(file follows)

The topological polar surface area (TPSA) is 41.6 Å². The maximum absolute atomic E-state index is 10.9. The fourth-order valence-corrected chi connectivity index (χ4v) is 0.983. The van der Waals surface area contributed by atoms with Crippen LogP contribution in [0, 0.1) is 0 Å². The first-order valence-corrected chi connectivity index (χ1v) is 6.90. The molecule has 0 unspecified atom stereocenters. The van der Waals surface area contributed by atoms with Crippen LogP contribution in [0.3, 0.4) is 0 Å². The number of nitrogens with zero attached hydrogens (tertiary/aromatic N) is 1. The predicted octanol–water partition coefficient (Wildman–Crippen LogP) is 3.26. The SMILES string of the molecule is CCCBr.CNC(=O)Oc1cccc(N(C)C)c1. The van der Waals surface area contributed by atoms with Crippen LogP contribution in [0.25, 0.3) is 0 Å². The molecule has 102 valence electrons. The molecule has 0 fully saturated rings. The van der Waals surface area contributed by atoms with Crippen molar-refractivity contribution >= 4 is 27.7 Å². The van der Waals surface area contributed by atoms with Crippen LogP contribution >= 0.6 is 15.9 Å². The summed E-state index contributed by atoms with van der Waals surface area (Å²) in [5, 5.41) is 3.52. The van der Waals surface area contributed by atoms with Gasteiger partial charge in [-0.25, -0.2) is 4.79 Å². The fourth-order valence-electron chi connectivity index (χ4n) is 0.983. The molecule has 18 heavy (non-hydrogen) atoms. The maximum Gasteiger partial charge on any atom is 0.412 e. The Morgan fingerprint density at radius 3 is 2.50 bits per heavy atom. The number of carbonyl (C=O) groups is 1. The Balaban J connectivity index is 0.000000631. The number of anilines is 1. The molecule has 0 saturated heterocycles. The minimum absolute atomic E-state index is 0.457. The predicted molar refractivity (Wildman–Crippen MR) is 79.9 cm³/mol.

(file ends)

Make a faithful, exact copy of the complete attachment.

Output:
The topological polar surface area (TPSA) is 41.6 Å². The maximum absolute atomic E-state index is 10.9. The fourth-order valence-corrected chi connectivity index (χ4v) is 0.983. The van der Waals surface area contributed by atoms with Crippen LogP contribution in [0, 0.1) is 0 Å². The first-order valence-corrected chi connectivity index (χ1v) is 6.90. The molecule has 0 unspecified atom stereocenters. The van der Waals surface area contributed by atoms with Crippen LogP contribution in [0.3, 0.4) is 0 Å². The number of nitrogens with zero attached hydrogens (tertiary/aromatic N) is 1. The predicted octanol–water partition coefficient (Wildman–Crippen LogP) is 3.26. The SMILES string of the molecule is CCCBr.CNC(=O)Oc1cccc(N(C)C)c1. The van der Waals surface area contributed by atoms with Crippen LogP contribution in [0.25, 0.3) is 0 Å². The molecule has 102 valence electrons. The molecule has 0 fully saturated rings. The van der Waals surface area contributed by atoms with Crippen molar-refractivity contribution >= 4 is 27.7 Å². The van der Waals surface area contributed by atoms with Crippen LogP contribution >= 0.6 is 15.9 Å². The summed E-state index contributed by atoms with van der Waals surface area (Å²) in [5, 5.41) is 3.52. The van der Waals surface area contributed by atoms with Gasteiger partial charge in [-0.25, -0.2) is 4.79 Å². The fourth-order valence-electron chi connectivity index (χ4n) is 0.983. The molecule has 18 heavy (non-hydrogen) atoms. The maximum Gasteiger partial charge on any atom is 0.412 e. The Morgan fingerprint density at radius 3 is 2.50 bits per heavy atom. The number of carbonyl (C=O) groups is 1. The Balaban J connectivity index is 0.000000631. The number of anilines is 1. The molecule has 0 saturated heterocycles. The minimum absolute atomic E-state index is 0.457. The predicted molar refractivity (Wildman–Crippen MR) is 79.9 cm³/mol.